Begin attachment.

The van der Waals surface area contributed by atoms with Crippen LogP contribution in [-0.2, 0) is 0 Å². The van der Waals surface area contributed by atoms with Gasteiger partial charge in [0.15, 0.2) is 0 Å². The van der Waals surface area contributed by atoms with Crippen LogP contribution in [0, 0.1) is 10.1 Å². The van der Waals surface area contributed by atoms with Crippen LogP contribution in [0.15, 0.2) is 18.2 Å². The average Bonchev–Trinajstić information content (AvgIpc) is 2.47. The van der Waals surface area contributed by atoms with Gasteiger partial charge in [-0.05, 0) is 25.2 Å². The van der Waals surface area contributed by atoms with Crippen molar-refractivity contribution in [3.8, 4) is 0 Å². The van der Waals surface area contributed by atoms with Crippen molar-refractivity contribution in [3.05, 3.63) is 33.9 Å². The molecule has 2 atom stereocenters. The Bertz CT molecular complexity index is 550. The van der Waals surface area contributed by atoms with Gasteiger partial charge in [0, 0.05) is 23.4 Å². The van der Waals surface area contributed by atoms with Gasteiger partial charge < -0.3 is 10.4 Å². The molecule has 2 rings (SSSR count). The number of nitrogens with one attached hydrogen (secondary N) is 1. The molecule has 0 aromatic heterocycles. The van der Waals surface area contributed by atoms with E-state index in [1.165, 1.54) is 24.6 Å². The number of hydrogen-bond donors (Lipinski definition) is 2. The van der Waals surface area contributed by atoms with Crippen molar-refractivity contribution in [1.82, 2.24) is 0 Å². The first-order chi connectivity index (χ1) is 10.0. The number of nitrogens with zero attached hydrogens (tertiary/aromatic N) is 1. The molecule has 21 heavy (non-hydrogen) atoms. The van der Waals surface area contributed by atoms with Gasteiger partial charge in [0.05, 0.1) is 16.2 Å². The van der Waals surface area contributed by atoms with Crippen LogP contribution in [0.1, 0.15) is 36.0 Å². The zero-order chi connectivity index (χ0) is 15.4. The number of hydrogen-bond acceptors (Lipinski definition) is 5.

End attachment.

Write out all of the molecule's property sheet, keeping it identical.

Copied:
The van der Waals surface area contributed by atoms with Crippen LogP contribution in [-0.2, 0) is 0 Å². The van der Waals surface area contributed by atoms with Gasteiger partial charge in [0.15, 0.2) is 0 Å². The van der Waals surface area contributed by atoms with Crippen LogP contribution in [0, 0.1) is 10.1 Å². The van der Waals surface area contributed by atoms with Crippen LogP contribution in [0.15, 0.2) is 18.2 Å². The average Bonchev–Trinajstić information content (AvgIpc) is 2.47. The van der Waals surface area contributed by atoms with Gasteiger partial charge in [-0.05, 0) is 25.2 Å². The van der Waals surface area contributed by atoms with Crippen molar-refractivity contribution in [3.8, 4) is 0 Å². The van der Waals surface area contributed by atoms with Crippen molar-refractivity contribution in [3.05, 3.63) is 33.9 Å². The molecule has 2 atom stereocenters. The Bertz CT molecular complexity index is 550. The van der Waals surface area contributed by atoms with Gasteiger partial charge in [0, 0.05) is 23.4 Å². The van der Waals surface area contributed by atoms with Gasteiger partial charge < -0.3 is 10.4 Å². The molecule has 2 rings (SSSR count). The number of nitrogens with one attached hydrogen (secondary N) is 1. The molecule has 0 aromatic heterocycles. The van der Waals surface area contributed by atoms with E-state index in [1.165, 1.54) is 24.6 Å². The number of hydrogen-bond donors (Lipinski definition) is 2. The van der Waals surface area contributed by atoms with Crippen molar-refractivity contribution in [1.82, 2.24) is 0 Å². The first-order chi connectivity index (χ1) is 10.0. The number of nitrogens with zero attached hydrogens (tertiary/aromatic N) is 1. The molecule has 21 heavy (non-hydrogen) atoms. The van der Waals surface area contributed by atoms with Gasteiger partial charge in [0.05, 0.1) is 16.2 Å². The van der Waals surface area contributed by atoms with Crippen LogP contribution in [0.1, 0.15) is 36.0 Å². The zero-order chi connectivity index (χ0) is 15.4. The number of hydrogen-bond acceptors (Lipinski definition) is 5.